Most compostable plastics labeled as suitable for home composting do not break down properly in garden bins, leaving residual plastic remains polluting garden soils and even entering the food chain.
The findings prompted researchers to call for a review of certification standards and led to at least one company abandoning the use of compostable plastics altogether.
Over 1,600 members of the public took part in the Big Compost Experiment, a UK-wide study to test how well compostable plastic packaging breaks down in home compost bins.
They composted packaging such as newspaper and magazine wrappers, food box liners and shopping bags for three to 12 months, then sifted through the resulting compost to spot any remaining plastic.
Most of the objects were found to still be clearly visible to the naked eye, often in large, intact pieces. Only about a third of items were declared fully composted, while some 60% of plastics certified as “home compostable” do not decompose properly.
Danielle Purkiss of University College London (UCL) says the results reveal a major problem with “compostable at home” certifications.
These involve controlled laboratory experiments that use a fixed type of compost, a specific set of microorganisms and small samples of compostable materials, she says.
But home composting comes in all shapes and sizes, with requirements varying depending on the type of compost bin used, the types of soil in the garden or housing estate and where the composters live.
“We show that some of the underlying standards and tests to prove the performance of these materials – they don’t actually reflect the real world they come in,” she says. “And that’s a real red flag for us – it kind of means that actually standards and certification are not fit for purpose.”
Enter the food chain
Purkiss says compost produced in gardens and gardens across the UK is used to grow food, vegetables and culinary herbs, so there is a high risk of plastic residue entering the food chain. “We know there’s a pathway in the soil, and therefore in the food chain, and in the things that we eat or that other organisms eat,” she says.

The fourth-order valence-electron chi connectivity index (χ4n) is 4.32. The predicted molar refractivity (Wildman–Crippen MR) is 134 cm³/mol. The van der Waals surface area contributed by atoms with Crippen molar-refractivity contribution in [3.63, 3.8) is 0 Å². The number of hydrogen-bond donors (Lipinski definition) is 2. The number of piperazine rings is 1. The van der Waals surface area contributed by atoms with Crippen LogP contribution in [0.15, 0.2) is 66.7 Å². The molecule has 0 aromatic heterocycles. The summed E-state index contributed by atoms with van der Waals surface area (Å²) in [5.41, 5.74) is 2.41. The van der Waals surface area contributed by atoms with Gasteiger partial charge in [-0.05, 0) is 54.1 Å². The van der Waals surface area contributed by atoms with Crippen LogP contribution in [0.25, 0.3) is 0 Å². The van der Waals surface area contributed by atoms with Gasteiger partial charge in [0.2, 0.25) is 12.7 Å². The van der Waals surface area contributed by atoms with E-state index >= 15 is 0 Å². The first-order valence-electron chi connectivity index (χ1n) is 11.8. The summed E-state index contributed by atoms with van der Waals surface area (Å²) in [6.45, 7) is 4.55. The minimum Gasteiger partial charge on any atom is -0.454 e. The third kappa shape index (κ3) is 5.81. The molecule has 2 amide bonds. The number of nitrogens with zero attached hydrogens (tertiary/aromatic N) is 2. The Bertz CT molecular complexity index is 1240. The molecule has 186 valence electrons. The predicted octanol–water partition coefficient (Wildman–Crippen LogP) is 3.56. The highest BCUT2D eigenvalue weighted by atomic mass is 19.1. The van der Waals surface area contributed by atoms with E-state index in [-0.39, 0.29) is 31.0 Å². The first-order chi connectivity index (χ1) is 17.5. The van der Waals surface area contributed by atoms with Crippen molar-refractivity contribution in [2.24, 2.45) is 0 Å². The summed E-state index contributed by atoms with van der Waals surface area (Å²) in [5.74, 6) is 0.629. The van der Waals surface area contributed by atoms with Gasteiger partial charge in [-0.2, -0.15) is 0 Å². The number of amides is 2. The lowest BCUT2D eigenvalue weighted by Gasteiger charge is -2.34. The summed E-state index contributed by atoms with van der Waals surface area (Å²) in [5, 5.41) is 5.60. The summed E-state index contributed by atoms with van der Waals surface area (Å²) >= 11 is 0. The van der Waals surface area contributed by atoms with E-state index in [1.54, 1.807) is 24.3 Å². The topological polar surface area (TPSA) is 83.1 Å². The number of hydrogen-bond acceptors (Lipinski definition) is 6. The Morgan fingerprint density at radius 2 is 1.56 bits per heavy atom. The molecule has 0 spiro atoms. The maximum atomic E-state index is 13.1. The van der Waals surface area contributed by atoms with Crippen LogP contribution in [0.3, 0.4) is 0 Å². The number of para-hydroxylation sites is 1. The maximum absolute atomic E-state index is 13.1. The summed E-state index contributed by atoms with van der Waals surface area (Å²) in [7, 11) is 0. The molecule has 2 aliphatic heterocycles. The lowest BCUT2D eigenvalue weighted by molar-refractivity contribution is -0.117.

Compostable plastics have grown in popularity as brands look for more sustainable alternatives to petroleum-based plastic packaging.
But most compostable plastics end up being burned or sent to landfill in the UK as there is no dedicated collection route to take the waste to industrial composters.
Some people will put compostable wrappers in food waste collections, but they are usually treated as contaminants and fished out.
Home composting is therefore one of the only reliable ways for customers to ensure that their compostable plastic is actually composted.
However, Purkiss says packaging producers should now think twice before asking the public to compost this plastic at home.
“You shouldn’t use the term ‘home compostable’ if it doesn’t represent the actual variety of environments that consist of home composting,” she says.
Phase out compostables
This week, organic food company Abel & Cole said it was phasing out compostable plastics in its packaging in light of evidence from UCL.
Hugo Lynch, the company’s sustainability project manager, says the study’s findings match feedback from Abel & Cole’s own customers, a “notable number” of whom have written to complain that the packaging does not were not composting properly in their household trash cans.
“There are a number of products that are certified [degrade] within a given period of time,” he said. “However, based on our experience, the experience of our customers, the conversations we have had independently with waste processors and also the results of the UCL reports, it is clear that a lot that are certified under these conditions – it’s just not happening in real world conditions.
Lynch says Abel & Cole has now switched to using paper alternatives wherever possible and is working with suppliers to ensure compostable plastic is completely eliminated from its range by the end of the year. ‘next year.
There’s a risk that the debate over home compostables will be overblown, says David Newman of the Bio-based and Biodegradable Industries Association (BBIA), which represents producers of biodegradable and compostable packaging.
Newman describes home composting as a “back yard hobby activity” that many people aren’t very good at. “It’s a very small part of the population that actually does it, and an even smaller part of the population that does it right,” he says. “Saying home compostables aren’t working also means your composting isn’t working.”
A better solution, he says, would be for people to be allowed to put compostable materials in their food waste bin. Most councils allow the inclusion of caddy liners for food waste, but will opt out of any other compostable plastic packaging. Sending compostable packaging to industrial composting, an industry he says is “professionally governed”, would ensure that the items decompose completely. “The moral of the story is that we need to sort our food waste collection systems,” he says.
Journal reference: Frontiers of sustainabilityDOI: 10.3389/frsus.2022.942724
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